When Andy Tilp, a certified financial planner at Trillium Valley Financial Planning in Sherwood, Ore., teaches high school students about financial literacy, one of his favorite exercises is to put a picture of Albert Einstein on the wall.
“I ask the class what Einstein considered the ‘most powerful force in the universe.’ Most of my students guess nuclear reactions, or some such. But the answer is ‘compound interest.’”
Why? Because the magical power of compound interest means that putting aside a little bit of cash when you are young could make you a big chunk of change in the long run.
What is Compound Interest?
With compound interest, you earn interest on the principal amount that you invest (the “principal” is the amount of money that you start with.) And you also earn interest on the interest that your investment accumulates.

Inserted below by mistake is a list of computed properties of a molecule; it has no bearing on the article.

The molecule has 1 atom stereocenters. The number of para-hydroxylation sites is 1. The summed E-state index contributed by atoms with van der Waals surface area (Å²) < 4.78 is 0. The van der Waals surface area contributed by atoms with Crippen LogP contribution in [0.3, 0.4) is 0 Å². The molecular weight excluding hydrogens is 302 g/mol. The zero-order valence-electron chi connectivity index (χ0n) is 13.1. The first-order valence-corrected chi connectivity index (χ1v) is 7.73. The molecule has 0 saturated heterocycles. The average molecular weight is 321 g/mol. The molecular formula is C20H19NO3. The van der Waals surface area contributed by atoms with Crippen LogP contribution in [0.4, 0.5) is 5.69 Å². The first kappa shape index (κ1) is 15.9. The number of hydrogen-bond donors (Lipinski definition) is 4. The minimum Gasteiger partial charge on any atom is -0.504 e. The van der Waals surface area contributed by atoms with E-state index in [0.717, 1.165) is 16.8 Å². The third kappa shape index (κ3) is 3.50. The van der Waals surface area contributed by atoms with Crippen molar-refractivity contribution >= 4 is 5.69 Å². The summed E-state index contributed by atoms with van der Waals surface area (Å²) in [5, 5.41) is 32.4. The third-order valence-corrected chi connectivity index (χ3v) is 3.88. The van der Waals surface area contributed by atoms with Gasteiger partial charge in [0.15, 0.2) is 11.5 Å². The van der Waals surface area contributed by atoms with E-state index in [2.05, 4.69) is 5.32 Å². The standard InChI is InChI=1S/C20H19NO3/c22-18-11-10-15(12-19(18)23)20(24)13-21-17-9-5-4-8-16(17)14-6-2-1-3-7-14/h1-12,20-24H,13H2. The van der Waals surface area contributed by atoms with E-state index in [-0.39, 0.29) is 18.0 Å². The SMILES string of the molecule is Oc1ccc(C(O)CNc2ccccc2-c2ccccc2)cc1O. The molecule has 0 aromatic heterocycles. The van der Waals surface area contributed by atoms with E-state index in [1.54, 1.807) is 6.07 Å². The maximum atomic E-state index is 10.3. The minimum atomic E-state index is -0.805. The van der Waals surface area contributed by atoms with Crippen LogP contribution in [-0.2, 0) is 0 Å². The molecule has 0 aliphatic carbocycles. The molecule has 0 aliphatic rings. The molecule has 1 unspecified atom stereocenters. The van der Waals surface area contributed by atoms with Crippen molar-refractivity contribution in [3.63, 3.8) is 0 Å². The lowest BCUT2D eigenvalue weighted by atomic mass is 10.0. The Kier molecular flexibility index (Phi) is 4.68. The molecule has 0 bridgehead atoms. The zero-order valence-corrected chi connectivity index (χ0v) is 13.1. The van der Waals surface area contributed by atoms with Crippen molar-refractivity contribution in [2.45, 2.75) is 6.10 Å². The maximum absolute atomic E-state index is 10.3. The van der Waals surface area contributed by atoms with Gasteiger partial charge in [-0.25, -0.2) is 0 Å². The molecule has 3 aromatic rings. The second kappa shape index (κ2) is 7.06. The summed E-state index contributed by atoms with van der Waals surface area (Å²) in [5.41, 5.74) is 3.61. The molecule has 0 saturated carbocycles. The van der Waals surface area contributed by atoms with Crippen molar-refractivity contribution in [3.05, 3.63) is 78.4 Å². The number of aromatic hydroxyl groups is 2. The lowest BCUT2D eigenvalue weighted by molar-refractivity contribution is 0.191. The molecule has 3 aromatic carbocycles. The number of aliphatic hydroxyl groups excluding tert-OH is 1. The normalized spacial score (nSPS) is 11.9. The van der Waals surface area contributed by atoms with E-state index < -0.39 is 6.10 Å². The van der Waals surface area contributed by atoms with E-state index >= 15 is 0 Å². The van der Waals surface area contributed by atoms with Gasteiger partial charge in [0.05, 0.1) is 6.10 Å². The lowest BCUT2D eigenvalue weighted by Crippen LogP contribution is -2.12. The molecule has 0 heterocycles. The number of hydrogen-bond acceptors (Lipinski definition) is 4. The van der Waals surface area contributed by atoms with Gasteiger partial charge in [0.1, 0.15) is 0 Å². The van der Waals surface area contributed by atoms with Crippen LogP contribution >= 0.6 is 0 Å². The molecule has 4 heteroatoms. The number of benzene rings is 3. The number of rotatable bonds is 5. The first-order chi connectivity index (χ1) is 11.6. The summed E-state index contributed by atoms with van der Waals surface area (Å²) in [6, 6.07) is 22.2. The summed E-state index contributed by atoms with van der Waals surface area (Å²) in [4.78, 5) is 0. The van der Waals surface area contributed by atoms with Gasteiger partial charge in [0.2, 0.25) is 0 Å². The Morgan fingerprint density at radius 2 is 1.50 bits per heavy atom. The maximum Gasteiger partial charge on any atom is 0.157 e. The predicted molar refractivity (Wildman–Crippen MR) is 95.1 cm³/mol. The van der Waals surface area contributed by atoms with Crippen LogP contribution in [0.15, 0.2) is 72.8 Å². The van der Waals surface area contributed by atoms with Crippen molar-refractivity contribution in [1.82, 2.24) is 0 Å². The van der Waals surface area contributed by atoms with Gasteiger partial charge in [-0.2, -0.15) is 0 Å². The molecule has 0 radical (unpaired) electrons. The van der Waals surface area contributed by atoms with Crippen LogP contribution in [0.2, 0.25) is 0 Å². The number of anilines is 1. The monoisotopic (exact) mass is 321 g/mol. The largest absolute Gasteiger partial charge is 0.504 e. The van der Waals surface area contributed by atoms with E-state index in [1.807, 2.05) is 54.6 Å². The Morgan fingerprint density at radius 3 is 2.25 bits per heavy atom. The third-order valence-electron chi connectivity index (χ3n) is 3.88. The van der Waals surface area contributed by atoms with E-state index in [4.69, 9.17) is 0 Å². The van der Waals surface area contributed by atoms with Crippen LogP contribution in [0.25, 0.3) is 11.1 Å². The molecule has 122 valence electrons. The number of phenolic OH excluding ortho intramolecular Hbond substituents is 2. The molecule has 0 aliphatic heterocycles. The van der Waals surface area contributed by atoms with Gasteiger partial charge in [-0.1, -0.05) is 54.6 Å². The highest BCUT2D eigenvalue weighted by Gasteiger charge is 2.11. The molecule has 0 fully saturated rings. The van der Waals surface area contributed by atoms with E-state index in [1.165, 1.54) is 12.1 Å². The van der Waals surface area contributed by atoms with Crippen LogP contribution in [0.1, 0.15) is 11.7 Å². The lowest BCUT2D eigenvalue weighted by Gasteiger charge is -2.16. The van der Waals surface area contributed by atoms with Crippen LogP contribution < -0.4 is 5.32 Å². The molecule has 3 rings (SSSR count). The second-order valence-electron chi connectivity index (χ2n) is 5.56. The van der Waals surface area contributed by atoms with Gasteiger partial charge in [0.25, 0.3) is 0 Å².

That means that if you start with a principal amount of $1,000 in an account with a compounding interest rate of 8%, and you invest an additional $50 every month, after 15 years you will accumulate $19,463.44.
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The interest you earned on the original amount gets added to the baseline total—so, like “magic,” the money that your original investment earned through interest itself begins to earn interest.
The longer your money is invested the more compound interest works in your favor, making financial goals easier to attain.
You don’t have to be Einstein to see the magic in that.
Click through the slideshow to learn more about how compound interest works for you.